Thomas, Lea: what is your background?
Léa: I have moved around a lot over the past ten years taking photographs, meeting people and feeding my inspiration to create lively spaces such as the one we have at the Puces de Saint-Ouen, and La Pinède, which Tom and I have designed here. I divide my time between my projects with places, my primary profession as a photographer and my role as a mother. We had a little girl, Java, two years ago and she made us think about settling down. We are travelling a little less for now but have given her the name of an island because it holds the promise of a life with her, exploring the world and giving her a free and open mind.
I’m a designer and decorator. My fashion school education taught me how to handle beautiful materials and the audacity in mixing & matching that I now put to good use in my decoration work through a variety of media (web, TV, scenography and other projects). I’m very hands-on; I’m quite a fidget. Léa and I have plans for the rest of our lives! But for the moment we are focusing on our new family adventure in Marseille and the establishment of La Pinède. During any one day I may begin by pruning the olive trees around the house as well as preparing breakfast for our guests at La Pinède, followed by a trip to Paris to see a construction site, and then building a cabin for Java before picking her up and taking her out for a bike ride to the seaside. No two days are the same, and that’s what stimulates and fulfils me in my daily work.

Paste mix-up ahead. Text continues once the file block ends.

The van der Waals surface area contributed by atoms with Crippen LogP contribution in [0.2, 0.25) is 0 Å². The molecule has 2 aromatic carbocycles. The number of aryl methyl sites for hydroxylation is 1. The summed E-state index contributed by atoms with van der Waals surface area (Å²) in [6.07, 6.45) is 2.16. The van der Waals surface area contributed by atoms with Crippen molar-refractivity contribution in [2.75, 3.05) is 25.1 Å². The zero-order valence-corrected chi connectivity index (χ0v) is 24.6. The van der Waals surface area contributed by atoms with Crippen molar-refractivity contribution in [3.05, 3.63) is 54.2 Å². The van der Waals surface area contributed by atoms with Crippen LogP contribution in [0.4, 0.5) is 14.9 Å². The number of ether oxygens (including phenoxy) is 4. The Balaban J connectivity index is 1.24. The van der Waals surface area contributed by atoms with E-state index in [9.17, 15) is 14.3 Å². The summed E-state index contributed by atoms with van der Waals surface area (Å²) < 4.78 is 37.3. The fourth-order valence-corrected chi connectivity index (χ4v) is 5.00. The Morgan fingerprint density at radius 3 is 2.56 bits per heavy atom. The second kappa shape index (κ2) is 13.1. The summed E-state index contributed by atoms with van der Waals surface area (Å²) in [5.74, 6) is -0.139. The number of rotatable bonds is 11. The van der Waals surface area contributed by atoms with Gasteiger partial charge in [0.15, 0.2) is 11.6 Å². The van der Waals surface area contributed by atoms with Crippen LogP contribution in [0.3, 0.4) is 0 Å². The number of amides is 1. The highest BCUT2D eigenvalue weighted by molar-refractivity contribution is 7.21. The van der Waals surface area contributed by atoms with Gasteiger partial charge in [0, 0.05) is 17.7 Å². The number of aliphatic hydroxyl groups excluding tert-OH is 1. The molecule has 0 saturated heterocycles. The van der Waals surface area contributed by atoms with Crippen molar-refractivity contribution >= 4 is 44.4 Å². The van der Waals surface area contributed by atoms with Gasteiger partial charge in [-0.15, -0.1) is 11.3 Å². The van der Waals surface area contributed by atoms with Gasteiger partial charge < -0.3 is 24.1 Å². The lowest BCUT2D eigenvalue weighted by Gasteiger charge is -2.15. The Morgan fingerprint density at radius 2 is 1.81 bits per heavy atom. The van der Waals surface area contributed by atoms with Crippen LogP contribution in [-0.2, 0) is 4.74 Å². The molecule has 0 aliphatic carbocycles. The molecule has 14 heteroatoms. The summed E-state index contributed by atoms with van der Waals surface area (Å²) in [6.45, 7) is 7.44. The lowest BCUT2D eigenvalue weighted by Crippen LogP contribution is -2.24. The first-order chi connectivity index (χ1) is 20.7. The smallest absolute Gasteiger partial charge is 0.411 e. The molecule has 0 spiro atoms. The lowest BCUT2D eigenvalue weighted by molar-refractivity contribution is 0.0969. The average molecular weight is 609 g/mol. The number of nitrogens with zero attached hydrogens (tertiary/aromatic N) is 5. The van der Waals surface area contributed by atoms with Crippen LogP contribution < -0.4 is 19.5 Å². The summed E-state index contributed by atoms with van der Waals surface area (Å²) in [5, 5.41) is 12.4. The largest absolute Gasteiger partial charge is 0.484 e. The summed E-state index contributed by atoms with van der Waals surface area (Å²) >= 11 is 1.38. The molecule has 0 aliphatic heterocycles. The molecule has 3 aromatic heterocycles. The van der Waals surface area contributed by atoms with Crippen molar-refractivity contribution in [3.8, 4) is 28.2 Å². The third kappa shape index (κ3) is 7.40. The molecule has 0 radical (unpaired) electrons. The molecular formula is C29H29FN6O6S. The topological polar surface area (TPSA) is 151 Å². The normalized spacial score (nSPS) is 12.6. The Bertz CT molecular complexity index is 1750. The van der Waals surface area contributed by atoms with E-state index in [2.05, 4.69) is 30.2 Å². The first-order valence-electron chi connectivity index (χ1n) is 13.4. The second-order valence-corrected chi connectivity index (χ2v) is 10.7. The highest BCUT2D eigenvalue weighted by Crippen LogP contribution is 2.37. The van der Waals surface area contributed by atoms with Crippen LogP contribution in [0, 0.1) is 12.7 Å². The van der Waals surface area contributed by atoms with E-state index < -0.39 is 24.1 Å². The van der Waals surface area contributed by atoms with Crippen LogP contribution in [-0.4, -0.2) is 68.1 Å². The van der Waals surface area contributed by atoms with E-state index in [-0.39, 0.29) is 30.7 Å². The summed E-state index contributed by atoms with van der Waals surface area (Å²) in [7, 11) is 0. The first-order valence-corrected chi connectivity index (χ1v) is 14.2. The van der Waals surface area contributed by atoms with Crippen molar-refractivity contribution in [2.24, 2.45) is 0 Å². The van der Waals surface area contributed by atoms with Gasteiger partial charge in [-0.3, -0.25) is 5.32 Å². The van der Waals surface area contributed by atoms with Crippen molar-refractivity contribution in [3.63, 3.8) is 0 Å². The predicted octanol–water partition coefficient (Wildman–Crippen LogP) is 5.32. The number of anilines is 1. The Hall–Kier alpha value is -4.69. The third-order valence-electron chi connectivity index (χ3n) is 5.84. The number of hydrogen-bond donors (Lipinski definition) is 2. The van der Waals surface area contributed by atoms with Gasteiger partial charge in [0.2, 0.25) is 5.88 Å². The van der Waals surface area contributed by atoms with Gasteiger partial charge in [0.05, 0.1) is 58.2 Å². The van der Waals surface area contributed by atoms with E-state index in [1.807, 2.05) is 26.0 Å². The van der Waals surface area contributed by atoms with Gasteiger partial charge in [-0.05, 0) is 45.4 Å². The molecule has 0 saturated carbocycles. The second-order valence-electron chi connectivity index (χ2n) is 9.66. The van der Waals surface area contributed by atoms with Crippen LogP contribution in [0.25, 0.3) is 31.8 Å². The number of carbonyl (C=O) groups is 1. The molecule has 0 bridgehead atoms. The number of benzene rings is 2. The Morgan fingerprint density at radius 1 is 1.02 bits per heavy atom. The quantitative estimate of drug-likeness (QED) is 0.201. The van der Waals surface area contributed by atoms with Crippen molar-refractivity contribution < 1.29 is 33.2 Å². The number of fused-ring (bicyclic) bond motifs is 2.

Why did you change your lifestyle when you left Paris for Marseille?